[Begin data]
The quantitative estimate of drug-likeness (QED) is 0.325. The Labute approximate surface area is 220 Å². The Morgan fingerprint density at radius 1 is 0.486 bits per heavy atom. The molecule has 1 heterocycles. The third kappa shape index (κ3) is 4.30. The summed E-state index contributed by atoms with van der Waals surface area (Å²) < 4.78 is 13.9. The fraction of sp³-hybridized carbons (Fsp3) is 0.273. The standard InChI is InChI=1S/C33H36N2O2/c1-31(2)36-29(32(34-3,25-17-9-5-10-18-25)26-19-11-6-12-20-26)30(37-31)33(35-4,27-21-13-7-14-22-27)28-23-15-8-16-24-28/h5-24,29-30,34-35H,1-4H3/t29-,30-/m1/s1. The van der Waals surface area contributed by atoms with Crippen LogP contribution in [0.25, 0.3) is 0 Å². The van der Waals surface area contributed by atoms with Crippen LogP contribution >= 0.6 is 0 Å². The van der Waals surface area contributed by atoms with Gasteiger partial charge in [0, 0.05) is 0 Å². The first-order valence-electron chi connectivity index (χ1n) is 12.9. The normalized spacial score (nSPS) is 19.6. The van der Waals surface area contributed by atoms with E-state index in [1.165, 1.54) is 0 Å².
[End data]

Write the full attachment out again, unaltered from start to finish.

The quantitative estimate of drug-likeness (QED) is 0.325. The Labute approximate surface area is 220 Å². The Morgan fingerprint density at radius 1 is 0.486 bits per heavy atom. The molecule has 1 heterocycles. The third kappa shape index (κ3) is 4.30. The summed E-state index contributed by atoms with van der Waals surface area (Å²) < 4.78 is 13.9. The fraction of sp³-hybridized carbons (Fsp3) is 0.273. The standard InChI is InChI=1S/C33H36N2O2/c1-31(2)36-29(32(34-3,25-17-9-5-10-18-25)26-19-11-6-12-20-26)30(37-31)33(35-4,27-21-13-7-14-22-27)28-23-15-8-16-24-28/h5-24,29-30,34-35H,1-4H3/t29-,30-/m1/s1. The van der Waals surface area contributed by atoms with Crippen LogP contribution in [0.25, 0.3) is 0 Å². The van der Waals surface area contributed by atoms with Crippen LogP contribution >= 0.6 is 0 Å². The van der Waals surface area contributed by atoms with Gasteiger partial charge in [0, 0.05) is 0 Å². The first-order valence-electron chi connectivity index (χ1n) is 12.9. The normalized spacial score (nSPS) is 19.6. The van der Waals surface area contributed by atoms with E-state index in [1.165, 1.54) is 0 Å².